Extraction of high-molecular weight genomic DNA was performed as described by Micallef [35] and Greunke et al. [25] with few alterations. After culturing, cells were placed at 4 °C for 24 h to stop cell division and DNA replication prior to DNA extraction. After centrifugation (10 min at 10,000×g), the cell pellet was resuspended in 5 mL lysis buffer (25 mM EDTA, 0.3 M sucrose, 25 mM Tris–HCl [pH 7.5]). The cells were freeze-thawed three times (liquid nitrogen/50 °C) to promote cell lysis. Lysozyme (Sigma-Aldrich) was added to a final concentration of 1 mg/mL and RNase (Carl Roth, Germany) to a final concentration of 10 μg/mL followed by an incubation at 37 °C for 60 min. Proteinase K (Amresco, USA) was added to a final concentration of 0.5 mg/mL followed by the addition of SDS to a final concentration of 1% (w/v). The cell mixture was incubated at 37 °C for 30 min followed by 55 °C for 30 min. NaCl was added to a final concentration of 1.3 M, and cetyltrimethylammonium bromide (CTAB) [10% (w/v) CTAB (Sigma-Aldrich) in 0.7 M NaCl] to a final concentration of 1% (v/v) CTAB solution, with the mixture incubated at 65 °C for 10 min. A total of 1 vol of chloroform:isoamyl alcohol (24:1) was added to the cell lysis solution, mixed by inversion and incubated on ice while shaking for 30 min. The aqueous phase was removed and phenol–chloroform–isoamylalcohol (25:24:1) extraction was performed twice before the addition of 0.6 vol of isopropanol. The DNA cell pellet was washed with ice cold 70% ethanol and finally dissolved in 0.1× TE buffer (1 mM Tris–HCl, 0.1 mM EDTA [pH 8.0]). The quality of gDNA was analyzed by gel electrophoresis using 0.7% (w/v) agarose gels and quantified with a P330 NanoPhotometer (Implen, Germany).

The whole genome of S. plymuthica WS3236 was generated at the DOE Joint Genome Institute (JGI) using the Pacific Biosciences (PacBio) sequencing technology [36]. A > 10 kb PacBio SMRTbell™ library was constructed and sequenced on the PacBio RS2 platform, which generated 78,182 filtered subreads totaling 307,584,001 bp. The raw reads were assembled using HGAP (smrtanalysis/2.3.0 p5, HGAP 3) [37]. The final draft assembly contained 1 contig in 1 scaffold, totaling 5,349,225 bp in size. The input read coverage was 45.2×. The genome sequencing QC report can be found as Additional file 2.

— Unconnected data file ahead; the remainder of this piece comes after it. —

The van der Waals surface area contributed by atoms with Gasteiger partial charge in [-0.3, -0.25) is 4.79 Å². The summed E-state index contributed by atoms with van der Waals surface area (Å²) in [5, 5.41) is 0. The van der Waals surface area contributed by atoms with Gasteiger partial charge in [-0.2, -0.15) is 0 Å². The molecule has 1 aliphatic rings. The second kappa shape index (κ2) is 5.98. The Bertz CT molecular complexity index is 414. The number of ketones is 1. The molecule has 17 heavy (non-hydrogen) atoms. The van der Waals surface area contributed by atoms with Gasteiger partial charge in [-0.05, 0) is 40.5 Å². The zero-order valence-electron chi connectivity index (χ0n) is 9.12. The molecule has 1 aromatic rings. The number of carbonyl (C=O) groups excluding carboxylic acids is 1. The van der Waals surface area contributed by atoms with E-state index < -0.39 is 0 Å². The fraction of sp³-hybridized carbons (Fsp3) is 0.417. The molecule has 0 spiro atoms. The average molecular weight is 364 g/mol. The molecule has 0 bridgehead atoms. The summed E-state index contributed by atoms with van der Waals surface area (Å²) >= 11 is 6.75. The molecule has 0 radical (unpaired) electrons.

Bioinformatic and phylogenetic analysis

In silico analysis of the BGCs present in the S. plymuthica WS3236 genome was performed using AntiSMASH (Version 4) [27]. The presence of the sod cluster throughout all available genome sequences against the NCBI and JGI IMG databases (as of October 2018) was searched using the S. plymuthica SodC (methyltransferase; locus_tag: Ga0236286_4400) and SodD (terpene cyclase; locus_tag: Ga0236286_4399) as query sequences. BlastP analysis with these query sequences was performed against the NCBI non-redundant and JGI Integrated Microbial Genomes System [38] databases. All hits consisting of adjacent methyltransferase and terpene cyclase genes were categorized as possible sod-type clusters. Phylogenetic analysis was performed using the Phylogeny.fr online tool with ‘one click’ analysis [39, 40]. All sequences were stored and visualized using the Geneious Software Package.

Direct pathway cloning of the sod cluster